Logo   (Since 1999)

Beverage Articles, News & Features Section

Home       Food Articles       Food Trivia       Today in Food History       Recipes       Cooking Tips       Videos       Food Quotes       Who's Who       Food Trivia Quizzes       Crosswords       Food Poems       Cookbooks       Food Posters       Recipe Contests       Culinary Schools       Gourmet Tours       Food Festivals & Shows

  You are here > Home > Food Articles

Beverage Articles & NewsGeneral Wine & Spirits Articles >  Phylloxera Vastatrix, Deadly Vine Disease



From Amateur & Basic Cooking Classes to Professional Chef Training
Over 1,000 schools & classes listed for U.S., Online & Worldwide

Culinary Posters and Food Art



In mid 1800’s, the American wine industry was relatively well established. Researchers conducted experiments to improve yields, taste and growing patterns. Some started cross breeding programmes to improve more than taste, appearance, colour and other desirable characteristics. A few researchers crossed native vitis labrusca, - rotundifolia or – munsoniana family grape varieties, others tried to cross breed grapes varieties belonging to vitis vinifera and native varieties.

     A lively exchange of grape vines developed between France and the USA. American researchers and growers were interested in French vines, and in turn French growers wanted to see how well American species would grow on their soils.

     In 1865, a shipment of American vine cuttings arrived in the port of Bordeaux and was planted soon after. Two years after the planting, the vines showed atypical galls on the underside of leaves and a year later died. The disease, never encountered before up to that time in Europe devastated French vineyards within a decade, spreading rapidly from region to region, and eventually much of Europe.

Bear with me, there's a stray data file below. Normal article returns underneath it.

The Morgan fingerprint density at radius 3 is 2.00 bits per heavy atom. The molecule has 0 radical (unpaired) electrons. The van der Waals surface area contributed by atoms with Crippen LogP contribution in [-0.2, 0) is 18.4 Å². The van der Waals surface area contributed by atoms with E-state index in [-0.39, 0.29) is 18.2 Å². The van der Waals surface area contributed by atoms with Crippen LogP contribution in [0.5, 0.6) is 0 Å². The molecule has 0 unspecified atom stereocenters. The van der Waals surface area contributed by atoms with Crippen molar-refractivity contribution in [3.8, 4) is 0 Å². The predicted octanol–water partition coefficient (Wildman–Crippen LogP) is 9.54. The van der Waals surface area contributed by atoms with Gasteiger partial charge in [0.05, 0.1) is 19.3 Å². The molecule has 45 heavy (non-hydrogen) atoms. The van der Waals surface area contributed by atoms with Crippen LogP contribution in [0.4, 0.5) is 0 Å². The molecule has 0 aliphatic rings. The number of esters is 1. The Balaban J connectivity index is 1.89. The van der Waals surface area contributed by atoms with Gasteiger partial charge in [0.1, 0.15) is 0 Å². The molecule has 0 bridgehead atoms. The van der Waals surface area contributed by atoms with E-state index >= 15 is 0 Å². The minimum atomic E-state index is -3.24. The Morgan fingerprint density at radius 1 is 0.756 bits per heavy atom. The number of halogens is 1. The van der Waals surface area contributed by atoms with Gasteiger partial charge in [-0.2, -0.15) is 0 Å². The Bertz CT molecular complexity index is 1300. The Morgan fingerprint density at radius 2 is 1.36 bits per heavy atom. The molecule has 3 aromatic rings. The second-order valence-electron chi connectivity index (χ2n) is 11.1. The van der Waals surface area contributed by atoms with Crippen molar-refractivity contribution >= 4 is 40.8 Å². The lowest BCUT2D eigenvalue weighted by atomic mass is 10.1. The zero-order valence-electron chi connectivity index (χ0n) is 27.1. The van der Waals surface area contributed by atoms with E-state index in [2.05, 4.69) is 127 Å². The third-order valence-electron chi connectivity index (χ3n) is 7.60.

Scientists were baffled and could not explain how the disease spread and what caused it. The French government was concerned enough to offer anyone who could solve the problem, 300,000.- French Francs, which would be the equivalent of more than $ 1.5 million today.

     Today, we know what causes phylloxera vastatrix, and how to minimize its devastating results.

     This terrible disease starts as a green fly measuring 1 – 2 mm with a sophisticated reproduction cycle – in the summer, the winged insect lay two types of eggs on the bark of the vine. The smaller eggs produce male and the larger female offspring. After mating, the female, at the beginning of winter lays one egg under the bark the vine that hatches in the spring to a female phylloxera-causing aphid called the founder. The beetle attaches itself under a young leaf and in turn lays several hundred eggs, which in turn spawn countless generations of gall-dwelling aphids feeding on the leaves.

     In autumn, a number of larvae migrate towards the roots and start attacking the roots of the vine causing cellular disruptions that develop to nodes. These nodes cause the total disappearance of the roots, thus causing the vine to die.

     In July, to complete the cycle, pupae appear among the root-attacking aphids, which undergo a moulting and become winged insect mentioned first.